Future Docs

Medical student and Air Force veteran to serve country as military doctor

Vital Signs » Winter 2019
Juliet Corcillo

Juliet Corcillo, a first-year medical student from Staten Island, New York, served nine years in the U.S. Air Force before entering medical school. Her experiences as a medical technician were formative in her decision to pursue a career in medicine. 

Going to medical school wasn’t always her goal. Corcillo had initially joined the Air Force to help pay for a college degree. She left for service right after her high school graduation, at the age of 17. Her plan was to go in for four years, qualify for G.I. Bill benefits, and then pursue an undergraduate education after completing her tour of duty.

“As the oldest of four children, my parents, to put it nicely, told me I would have to figure out how I was paying for college. Even with scholarships, it wasn’t feasible, and I wasn’t willing to put myself in that much debt right out of high school,” Corcillo said. “My initial plan was to serve my four years, get out, and go to school and pursue a degree at that time. However, once I began my career as a medical technician, I was immediately drawn to the realm of military medicine and realized that I wanted to make it a career.”

Being new in the field of medicine, she hadn’t really considered medical school a possibility until one of her mentors, Erica Radden, M.D., a family medicine specialist at Dover Air Force Base in Delaware, discussed it with her and asked her to consider it. 

The nudge was encouraging, and Corcillo soon found herself deployed to Bagram Airfield in Afghanistan. There, she would encounter trying situations and wartime injuries that convinced her that becoming a doctor was right for her. She spent six months working in a foreign country, sharing a dorm room with seven other people, and was restricted to the perimeters of a military base. She calls it the highlight of her career so far. 

“Without a doubt, my deployment to Afghanistan was one of the strongest reassurances that I was on the right path. I distinctly remember the first trauma I assisted on. My patient was a young soldier who had suffered a blast injury and lost his legs. As a medic, I did my part on the trauma team, starting his IVs, setting up the cardiac monitor, and obtaining vital signs,” Corcillo said. “But once my part was complete, I felt somewhat helpless. All I could do at that point was hold his hand in an attempt to comfort him as we waited for the operating team. It was up to the doctors to decide what was next, and that was the exact role I wanted to be in — I just wanted to be able to do more.”

Corcillo realized that the journey to medical school would be trying. And during the nine years she served in the military before attending, she met the challenges head on. She completed her bachelor’s degree while also fulfilling a full-time military commitment. 

During her last semester of college, she balanced taking seven classes while working 12-hour night shifts in the emergency department, and studying for the Medical College Admission Test.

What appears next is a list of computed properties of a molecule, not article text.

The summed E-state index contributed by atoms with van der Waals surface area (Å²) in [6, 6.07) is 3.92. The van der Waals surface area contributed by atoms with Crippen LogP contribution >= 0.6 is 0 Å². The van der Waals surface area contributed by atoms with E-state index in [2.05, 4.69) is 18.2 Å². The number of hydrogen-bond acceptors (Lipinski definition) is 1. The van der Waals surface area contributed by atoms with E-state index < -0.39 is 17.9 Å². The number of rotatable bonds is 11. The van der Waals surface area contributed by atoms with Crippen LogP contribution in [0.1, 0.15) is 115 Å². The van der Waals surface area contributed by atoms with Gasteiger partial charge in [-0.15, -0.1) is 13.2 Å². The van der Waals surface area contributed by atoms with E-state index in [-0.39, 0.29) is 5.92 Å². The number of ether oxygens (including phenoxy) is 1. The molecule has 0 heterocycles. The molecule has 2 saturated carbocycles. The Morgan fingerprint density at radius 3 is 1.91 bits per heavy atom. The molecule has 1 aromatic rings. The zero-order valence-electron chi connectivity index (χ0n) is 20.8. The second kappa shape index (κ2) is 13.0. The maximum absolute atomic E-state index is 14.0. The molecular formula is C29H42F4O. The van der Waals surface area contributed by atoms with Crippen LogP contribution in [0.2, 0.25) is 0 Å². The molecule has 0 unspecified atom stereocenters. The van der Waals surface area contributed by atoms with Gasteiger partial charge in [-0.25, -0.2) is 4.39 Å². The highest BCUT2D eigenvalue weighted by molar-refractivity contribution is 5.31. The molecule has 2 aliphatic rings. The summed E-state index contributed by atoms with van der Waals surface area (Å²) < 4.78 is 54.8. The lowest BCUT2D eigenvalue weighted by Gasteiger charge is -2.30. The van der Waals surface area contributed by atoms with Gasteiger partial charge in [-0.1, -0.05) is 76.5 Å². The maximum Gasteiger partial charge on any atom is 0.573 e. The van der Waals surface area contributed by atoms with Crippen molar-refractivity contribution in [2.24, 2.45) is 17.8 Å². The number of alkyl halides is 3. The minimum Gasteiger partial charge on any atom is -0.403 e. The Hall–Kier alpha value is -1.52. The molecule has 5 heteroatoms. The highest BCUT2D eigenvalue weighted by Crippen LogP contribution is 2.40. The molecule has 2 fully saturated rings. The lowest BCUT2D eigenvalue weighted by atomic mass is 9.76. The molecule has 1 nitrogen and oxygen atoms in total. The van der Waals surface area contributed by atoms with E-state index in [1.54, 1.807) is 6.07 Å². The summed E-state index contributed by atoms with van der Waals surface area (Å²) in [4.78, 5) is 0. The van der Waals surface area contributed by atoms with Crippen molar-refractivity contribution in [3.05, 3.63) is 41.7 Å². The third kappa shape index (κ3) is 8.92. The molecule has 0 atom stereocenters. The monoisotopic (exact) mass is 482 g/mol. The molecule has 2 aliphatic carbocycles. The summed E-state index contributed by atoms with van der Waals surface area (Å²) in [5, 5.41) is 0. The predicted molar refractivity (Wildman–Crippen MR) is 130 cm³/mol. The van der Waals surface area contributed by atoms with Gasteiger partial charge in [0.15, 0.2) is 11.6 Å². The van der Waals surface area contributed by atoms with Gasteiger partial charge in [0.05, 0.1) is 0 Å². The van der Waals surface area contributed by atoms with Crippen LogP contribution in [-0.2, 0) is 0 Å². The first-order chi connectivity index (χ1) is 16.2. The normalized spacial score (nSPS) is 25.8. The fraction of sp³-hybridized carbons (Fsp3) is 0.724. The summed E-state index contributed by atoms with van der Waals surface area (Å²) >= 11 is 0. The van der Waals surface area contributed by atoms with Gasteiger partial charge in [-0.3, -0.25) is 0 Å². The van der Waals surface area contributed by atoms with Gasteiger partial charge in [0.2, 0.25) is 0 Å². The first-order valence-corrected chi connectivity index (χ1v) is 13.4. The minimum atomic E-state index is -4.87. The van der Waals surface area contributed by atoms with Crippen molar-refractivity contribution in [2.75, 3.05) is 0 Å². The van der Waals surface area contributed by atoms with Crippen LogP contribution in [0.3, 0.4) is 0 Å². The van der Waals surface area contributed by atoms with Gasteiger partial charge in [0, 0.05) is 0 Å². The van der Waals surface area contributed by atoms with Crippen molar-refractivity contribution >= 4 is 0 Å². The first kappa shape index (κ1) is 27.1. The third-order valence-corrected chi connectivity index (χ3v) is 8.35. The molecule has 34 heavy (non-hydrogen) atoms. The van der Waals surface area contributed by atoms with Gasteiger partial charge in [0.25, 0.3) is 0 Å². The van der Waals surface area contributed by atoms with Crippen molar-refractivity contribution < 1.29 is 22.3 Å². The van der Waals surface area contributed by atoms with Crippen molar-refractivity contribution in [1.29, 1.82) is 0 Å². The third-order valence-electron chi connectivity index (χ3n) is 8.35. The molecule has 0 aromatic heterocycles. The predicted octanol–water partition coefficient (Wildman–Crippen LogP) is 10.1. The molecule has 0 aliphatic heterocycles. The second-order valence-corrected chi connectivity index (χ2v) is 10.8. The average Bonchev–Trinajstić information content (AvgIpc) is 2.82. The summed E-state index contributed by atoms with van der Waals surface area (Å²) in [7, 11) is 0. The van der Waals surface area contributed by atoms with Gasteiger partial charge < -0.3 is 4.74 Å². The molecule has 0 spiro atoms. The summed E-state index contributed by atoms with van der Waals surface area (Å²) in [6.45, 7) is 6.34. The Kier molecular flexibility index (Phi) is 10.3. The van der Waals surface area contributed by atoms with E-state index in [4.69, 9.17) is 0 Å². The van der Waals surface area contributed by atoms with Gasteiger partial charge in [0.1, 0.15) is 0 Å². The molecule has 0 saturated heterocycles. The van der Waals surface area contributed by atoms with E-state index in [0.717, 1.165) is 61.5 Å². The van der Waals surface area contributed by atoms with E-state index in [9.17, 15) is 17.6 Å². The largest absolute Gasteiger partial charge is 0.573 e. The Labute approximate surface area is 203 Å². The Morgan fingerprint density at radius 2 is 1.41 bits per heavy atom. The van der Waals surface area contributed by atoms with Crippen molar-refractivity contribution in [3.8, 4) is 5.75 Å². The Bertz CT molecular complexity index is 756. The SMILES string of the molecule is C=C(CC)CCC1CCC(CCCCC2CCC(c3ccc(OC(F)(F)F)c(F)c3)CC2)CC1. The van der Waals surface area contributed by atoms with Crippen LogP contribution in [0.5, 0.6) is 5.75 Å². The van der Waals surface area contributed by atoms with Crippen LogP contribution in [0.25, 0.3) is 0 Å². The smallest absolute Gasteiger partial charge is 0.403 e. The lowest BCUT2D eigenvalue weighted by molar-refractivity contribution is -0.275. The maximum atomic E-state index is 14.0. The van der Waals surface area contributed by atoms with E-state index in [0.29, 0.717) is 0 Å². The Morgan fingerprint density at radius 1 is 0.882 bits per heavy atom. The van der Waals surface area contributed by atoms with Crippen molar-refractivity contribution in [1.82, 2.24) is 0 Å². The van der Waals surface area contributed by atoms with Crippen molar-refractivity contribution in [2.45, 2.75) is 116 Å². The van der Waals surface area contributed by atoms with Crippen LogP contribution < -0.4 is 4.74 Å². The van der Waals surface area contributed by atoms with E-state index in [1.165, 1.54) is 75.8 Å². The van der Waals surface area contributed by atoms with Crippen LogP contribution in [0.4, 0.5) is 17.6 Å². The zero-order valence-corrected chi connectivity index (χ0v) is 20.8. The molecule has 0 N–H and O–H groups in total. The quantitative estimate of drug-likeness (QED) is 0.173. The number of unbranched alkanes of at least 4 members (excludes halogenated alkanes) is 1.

“It was no easy task, but I knew what it was going to take to get here,” Corcillo said.

Through her service in the Air Force, Corcillo gained exposure to many medical specialties. Her training as a military medical technician made it possible for her to work in almost any section within a hospital. She’s worked in family medicine, cardiology, and emergency medicine for much of the past five years. 

For Corcillo, nothing compares to the variety of patients she sees in the emergency room. She’s excited that doctors must possess a vast knowledge of medicine while also being able to perform in a very stressful environment.

“Amidst the chaos, there are still split-second, life or death decisions that need to be made,” Corcillo said. “I am drawn to it. That’s where I love working and feel that I perform best.”

Corcillo is a recipient of the Air Force’s Health Professions Scholarship and remains a service member while taking classes. Day to day, her sole focus is medical school, though she has some military commitments to fulfill during summer break. She has committed to serving as a doctor in the Air Force after graduation. 

“I am so thankful and so proud that I am getting to live out my dream, not only attending medical school, but knowing that I will get to join the ranks of some of the greatest medical professionals, back on active duty in the Air Force,” Corcillo said. “While the curriculum is stressful enough, it takes such a weight off my shoulders knowing that the military is paying for me to go to school.”

As a future military doctor, Corcillo is most interested in deploying as a physician. She desires to return to Afghanistan or another battlefield to care for troops. She wants to provide direct care to those who put themselves in harm’s way.

Serving in the military has given her a great appreciation for the sacrifices that service members make. It’s also taught her some insightful lessons about teamwork, holding others up, and making the best of bad situations. Resilience is instilled through military service and quitting is never an option, she said.
“The military is 100 percent what you make of it. It has opened so many doors for me, and presented me with so many opportunities and experiences,” Corcillo said. “I have truly enjoyed every single one of my years in and, looking back, I have no regrets in the path I took to get here today.”

— Daniel Kelly

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Last edited on 04/12/2019.